The other way I think this music could and should be used is like Miles Davis did on the soundtrack to Elevator to the Gallows. They played the film for him and he and the band played and they synched everything while [they were] looking at the film. They played what they thought the film was portraying. In the days of silent movies they did it that way: They had a piano player or an organist who played while the film was shown, or they had bands come and sit in the pit and play along to the movie. To me that’s still a better way to use jazz, rather than always doing the same thing.

Keyon Harrold: I think it’s very effective having movies that portray jazz or have the music in them, [because] I think the majority of Americans, they probably don’t know about jazz. So it’s a chance to introduce someone to the idea of jazz.

The clip I’m thinking of was in the Tom Cruise movie Jerry Maguire, when the [quirky nanny character] gave Jerry that cassette and was introducing people to jazz, and to Miles and Trane. I think that’s very effective because that gives people the opportunity to check something out that they don’t know. Another way of looking at this idea would be some of the movies that Miles scored-not a lot of them but some really good ones.

Robert Glasper: Like Gary said, it’s hard to break into [the Hollywood scene], and I think a lot of people that are in it don’t know what good jazz is. A lot of the jazz you hear in movies-like when somebody walks into a bar and there’s a band playing-sucks. So the music director or music supervisor must say, “Well, my cousin likes jazz, so, ‘Hey, cuz, do you know anybody that plays jazz?'” So in a lot of movies jazz is portrayed as something that’s actually really bad. You’re watching and listening and thinking, “That’s not it.” I don’t know how to get people to understand that if you’re going to do something that involves jazz, maybe have a credible jazz mind there.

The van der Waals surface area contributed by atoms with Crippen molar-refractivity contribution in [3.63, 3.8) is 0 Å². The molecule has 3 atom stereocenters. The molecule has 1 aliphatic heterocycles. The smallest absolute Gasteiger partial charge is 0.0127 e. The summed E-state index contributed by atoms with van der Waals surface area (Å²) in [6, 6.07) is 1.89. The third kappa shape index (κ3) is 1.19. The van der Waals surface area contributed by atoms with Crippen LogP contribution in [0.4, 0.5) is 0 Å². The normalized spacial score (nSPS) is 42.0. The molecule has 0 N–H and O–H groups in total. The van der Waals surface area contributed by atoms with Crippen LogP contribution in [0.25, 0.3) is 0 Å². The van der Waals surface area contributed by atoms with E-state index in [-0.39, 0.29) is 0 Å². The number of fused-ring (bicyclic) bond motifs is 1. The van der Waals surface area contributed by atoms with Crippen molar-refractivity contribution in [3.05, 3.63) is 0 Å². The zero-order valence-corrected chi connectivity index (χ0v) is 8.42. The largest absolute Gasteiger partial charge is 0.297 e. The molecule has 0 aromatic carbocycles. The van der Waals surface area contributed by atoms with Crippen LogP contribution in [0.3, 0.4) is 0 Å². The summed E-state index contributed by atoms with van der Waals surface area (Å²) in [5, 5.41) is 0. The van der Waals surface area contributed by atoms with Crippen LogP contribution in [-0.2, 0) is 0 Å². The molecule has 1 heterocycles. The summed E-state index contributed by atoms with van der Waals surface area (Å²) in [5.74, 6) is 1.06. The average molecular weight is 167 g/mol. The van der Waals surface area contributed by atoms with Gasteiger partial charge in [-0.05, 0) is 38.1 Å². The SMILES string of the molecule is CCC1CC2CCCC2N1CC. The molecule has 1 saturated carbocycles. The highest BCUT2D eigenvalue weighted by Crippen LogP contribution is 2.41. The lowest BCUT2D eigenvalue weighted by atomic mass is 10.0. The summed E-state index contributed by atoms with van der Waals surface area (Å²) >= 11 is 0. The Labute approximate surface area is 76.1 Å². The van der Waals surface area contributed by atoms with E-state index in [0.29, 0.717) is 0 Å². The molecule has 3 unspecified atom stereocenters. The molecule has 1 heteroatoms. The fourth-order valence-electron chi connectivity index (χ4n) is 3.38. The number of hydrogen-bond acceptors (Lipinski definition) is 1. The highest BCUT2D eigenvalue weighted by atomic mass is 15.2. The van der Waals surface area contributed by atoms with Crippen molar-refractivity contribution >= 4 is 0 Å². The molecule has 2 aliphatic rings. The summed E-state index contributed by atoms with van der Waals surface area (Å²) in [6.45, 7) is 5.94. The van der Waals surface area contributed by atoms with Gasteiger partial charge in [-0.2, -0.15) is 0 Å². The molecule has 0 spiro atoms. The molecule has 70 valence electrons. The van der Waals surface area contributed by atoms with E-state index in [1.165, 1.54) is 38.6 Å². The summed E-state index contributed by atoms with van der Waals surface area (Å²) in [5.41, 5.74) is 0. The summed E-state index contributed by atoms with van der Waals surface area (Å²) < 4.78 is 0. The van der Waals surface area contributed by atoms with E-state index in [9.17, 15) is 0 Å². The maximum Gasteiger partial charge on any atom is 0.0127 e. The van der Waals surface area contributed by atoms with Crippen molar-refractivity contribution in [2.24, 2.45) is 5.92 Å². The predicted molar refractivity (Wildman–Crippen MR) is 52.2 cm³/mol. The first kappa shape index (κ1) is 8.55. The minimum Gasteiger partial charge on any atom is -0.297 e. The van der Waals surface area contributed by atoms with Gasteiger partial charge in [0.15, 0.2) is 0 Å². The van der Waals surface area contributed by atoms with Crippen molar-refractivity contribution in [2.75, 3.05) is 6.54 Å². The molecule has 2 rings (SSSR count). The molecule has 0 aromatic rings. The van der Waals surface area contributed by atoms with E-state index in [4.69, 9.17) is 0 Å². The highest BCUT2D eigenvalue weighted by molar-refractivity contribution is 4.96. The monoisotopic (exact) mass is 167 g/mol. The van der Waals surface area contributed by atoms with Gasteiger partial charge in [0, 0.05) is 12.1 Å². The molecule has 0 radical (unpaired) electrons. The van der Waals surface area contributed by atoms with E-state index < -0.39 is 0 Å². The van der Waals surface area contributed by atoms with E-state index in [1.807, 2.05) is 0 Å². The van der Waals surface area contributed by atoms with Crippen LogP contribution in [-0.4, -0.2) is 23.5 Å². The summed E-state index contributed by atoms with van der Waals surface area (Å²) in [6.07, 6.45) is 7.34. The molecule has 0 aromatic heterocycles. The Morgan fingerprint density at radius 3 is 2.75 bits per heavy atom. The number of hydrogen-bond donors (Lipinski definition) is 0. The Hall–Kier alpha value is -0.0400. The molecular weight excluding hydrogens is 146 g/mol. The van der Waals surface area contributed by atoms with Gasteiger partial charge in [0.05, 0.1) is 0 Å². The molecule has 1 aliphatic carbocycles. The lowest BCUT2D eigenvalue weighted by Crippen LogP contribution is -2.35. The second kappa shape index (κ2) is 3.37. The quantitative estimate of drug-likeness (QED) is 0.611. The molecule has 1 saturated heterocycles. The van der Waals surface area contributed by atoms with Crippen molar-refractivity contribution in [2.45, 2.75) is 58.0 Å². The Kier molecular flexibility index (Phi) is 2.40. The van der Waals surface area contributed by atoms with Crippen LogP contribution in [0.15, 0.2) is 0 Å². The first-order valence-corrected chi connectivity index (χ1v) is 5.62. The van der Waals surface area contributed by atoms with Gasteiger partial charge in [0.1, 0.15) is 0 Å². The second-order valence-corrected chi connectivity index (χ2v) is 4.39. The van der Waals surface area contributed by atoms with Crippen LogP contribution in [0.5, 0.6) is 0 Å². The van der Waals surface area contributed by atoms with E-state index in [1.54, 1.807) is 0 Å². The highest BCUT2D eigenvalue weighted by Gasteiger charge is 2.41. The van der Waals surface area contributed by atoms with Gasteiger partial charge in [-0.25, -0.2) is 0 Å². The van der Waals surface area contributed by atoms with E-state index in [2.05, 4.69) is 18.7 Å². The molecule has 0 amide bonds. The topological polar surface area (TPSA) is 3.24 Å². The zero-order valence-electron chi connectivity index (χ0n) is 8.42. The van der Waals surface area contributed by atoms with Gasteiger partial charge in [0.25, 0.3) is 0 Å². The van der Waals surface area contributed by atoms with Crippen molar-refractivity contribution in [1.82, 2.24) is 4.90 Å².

Kahn: I guess it comes down to music supervisors, music directors, the people who are given the responsibility in Hollywood for making those decisions.

Glasper: They have to realize where they fall short. Fuck it, I’m gonna say it: This music is on a higher level than any other music-you know what I mean? Technically you can’t play it without being somewhat a master of your instrument; just to be bad at it you have to be good. It’s not like that in any other music except maybe classical.